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Suppose that $(X,\Sigma,\mu)$ is a measured set with respect to $\sigma$-algebra $\Sigma$. Suppose that $L^\infty(X,\mu)$ is the set of all $\mu$-equal bounded $\Sigma$-measurable functions on $X$. Indeed equally, one may say that $L^\infty(X,\mu)$ is the dual of $L^1(X,\mu)$. What is the spectrum of $(L^\infty(X,\mu),\|\cdot\|_\infty)$ as a Banach (C^*) algebra? Thank you very much.

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It doesn't directly affect your question, but I have a feeling that $L^\infty$ is only the dual of $L^1$ under certain mild conditions on your space and your sigma-algebra. – Yemon Choi Jun 8 '12 at 6:45
Why the vote to close? – Johannes Ebert Jun 8 '12 at 7:56
I've had a rough night, and might be missing something, but are you looking for the topological space which would be the Gelfand spectrum of the abelian $C*-$algebra $L^\infty$? If that's the case you should look for completely discontinuous spaces on Google, or have a look at Kadison-Ringrose, the part on VonNeumann algebras. – Amin Jun 8 '12 at 8:26
Yes, a hyperstonean space will be the spectrum. For example, if $X=\mathbb Z$ with the counting measure, then the spectrum is $\beta Z$ (the Stone-Cech compactification). – Yulia Kuznetsova Jun 8 '12 at 8:31
@Matthew: It's not a "standard fact"... it's a mathematical object. The OP is simply asking for extra information/intuition about that mathematical object. – André Henriques Jun 8 '12 at 11:33
up vote 7 down vote accepted

Here is a description of the spectrum of $L^\infty([0,1];\mu)$ for an arbitrary Borel measure $\mu$ on $[0,1]$.

Consider the following poset, which I call $P$ :

• The objects of $P$ are decompositions $\mathbf X=\{X_1,\ldots, X_n\}$ of $[0,1]$ into finitely many $\mu$-measurable sets $[0,1]=X_1\cup X_2\cup\ldots\cup X_n$,  $X_i\cap X_j=\emptyset$. Two decompositions $\mathbf X$ and $\mathbf Y$ are declared equal is there exists a permutation $\sigma$ such that $X_i=Y_{\sigma(i)}$ up to a $\mu$-measure zero set.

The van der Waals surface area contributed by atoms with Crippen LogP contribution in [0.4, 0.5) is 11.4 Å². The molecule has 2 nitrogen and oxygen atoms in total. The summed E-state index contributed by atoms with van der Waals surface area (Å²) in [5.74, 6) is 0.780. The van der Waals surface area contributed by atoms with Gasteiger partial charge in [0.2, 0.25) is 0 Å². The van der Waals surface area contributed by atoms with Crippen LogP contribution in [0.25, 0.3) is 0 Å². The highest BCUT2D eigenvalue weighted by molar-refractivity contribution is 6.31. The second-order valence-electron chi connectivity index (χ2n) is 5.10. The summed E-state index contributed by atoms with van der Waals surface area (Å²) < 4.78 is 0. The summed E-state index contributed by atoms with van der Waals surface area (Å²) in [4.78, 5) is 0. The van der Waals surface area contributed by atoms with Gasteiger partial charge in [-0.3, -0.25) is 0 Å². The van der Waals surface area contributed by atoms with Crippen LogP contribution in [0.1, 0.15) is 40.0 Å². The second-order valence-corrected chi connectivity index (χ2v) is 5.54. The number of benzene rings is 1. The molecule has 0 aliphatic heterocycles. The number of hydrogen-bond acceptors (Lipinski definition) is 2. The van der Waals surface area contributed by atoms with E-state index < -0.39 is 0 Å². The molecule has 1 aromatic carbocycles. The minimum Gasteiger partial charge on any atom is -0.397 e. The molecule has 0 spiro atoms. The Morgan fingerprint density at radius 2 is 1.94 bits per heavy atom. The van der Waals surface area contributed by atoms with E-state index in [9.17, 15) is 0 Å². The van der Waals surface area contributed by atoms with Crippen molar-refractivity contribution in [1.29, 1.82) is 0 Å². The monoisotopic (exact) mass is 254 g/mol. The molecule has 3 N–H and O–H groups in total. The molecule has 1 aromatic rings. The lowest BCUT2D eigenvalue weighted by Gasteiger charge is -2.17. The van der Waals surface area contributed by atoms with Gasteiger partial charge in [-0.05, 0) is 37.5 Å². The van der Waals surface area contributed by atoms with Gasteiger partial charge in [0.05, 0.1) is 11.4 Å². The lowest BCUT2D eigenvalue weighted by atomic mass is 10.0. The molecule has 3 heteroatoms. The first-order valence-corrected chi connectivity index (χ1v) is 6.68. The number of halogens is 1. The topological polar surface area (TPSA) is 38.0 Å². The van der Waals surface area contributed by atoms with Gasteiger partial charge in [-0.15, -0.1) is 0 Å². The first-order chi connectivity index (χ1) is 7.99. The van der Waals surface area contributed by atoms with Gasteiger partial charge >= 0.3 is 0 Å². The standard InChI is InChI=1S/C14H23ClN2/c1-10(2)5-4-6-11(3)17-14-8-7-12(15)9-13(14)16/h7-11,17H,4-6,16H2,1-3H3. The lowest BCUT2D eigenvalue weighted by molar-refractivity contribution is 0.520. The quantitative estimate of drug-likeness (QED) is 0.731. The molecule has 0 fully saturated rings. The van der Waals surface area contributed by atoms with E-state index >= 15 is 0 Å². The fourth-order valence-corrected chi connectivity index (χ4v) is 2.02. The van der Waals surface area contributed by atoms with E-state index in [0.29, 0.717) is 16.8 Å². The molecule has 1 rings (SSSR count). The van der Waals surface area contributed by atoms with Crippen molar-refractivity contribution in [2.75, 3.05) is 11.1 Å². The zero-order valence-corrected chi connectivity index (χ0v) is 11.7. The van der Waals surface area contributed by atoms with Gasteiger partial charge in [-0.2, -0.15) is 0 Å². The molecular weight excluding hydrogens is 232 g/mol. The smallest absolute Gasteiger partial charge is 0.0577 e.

• The partial order on $P$ is given by refinement: $\mathbf X \prec \mathbf Y$ if
$Y_1=X_1\cup\ldots \cup X_{n_1}$, $Y_2=X_{n_1+1}\cup\ldots \cup X_{n_2}$, $\ldots$ (up to permutation and $\mu$-measure zero sets)

Note that the poset $P$ is filtered: given a finite set $\mathbf X_1, \mathbf X_2, \ldots, \mathbf X_n$ of elements of $P$, there is always a common refinement, i.e., an element $\mathbf X\in P$ such that $\mathbf X\prec \mathbf X_i\\,\forall i$

Given a $\mu$-measurable subset $X\subset [0,1]$, let me denote by $|X|_ \mu \subset [0,1]$ the $\mu$-adherence of $X$: $$ |X|_ \mu:=\{x\in [0,1]: \forall \varepsilon>0\quad \mu(X\cap B_{x,\varepsilon})>0\}, $$ where $B_{x,\varepsilon}$ denotes the ball of radius $\varepsilon$ around the point $x$. Given $\mathbf X=\{X_1,\ldots,X_n\} \in P$, we also write $|\mathbf X|_ \mu$ for the disjoint union $$|\mathbf X|_ \mu:=|X_1|_ \mu\sqcup\ldots\sqcup|X_n|_ \mu.$$

Note that if $\mathbf X \prec \mathbf Y$, then there is a natural projection map $|\mathbf X|_ \mu \twoheadrightarrow |\mathbf Y|_ \mu$.

Given the above preliminaries, the spectrum of $L^\infty([0,1];\mu)$ is given by the inverse limit of the functor $P\to Top, \mathbf X\mapsto |\mathbf X|_ \mu$:

$$Spec\big(L^\infty([0,1];\mu)\big) =\quad \underset{\mathbf X\in P}{\underset\leftarrow\lim} |\mathbf X|_ \mu$$

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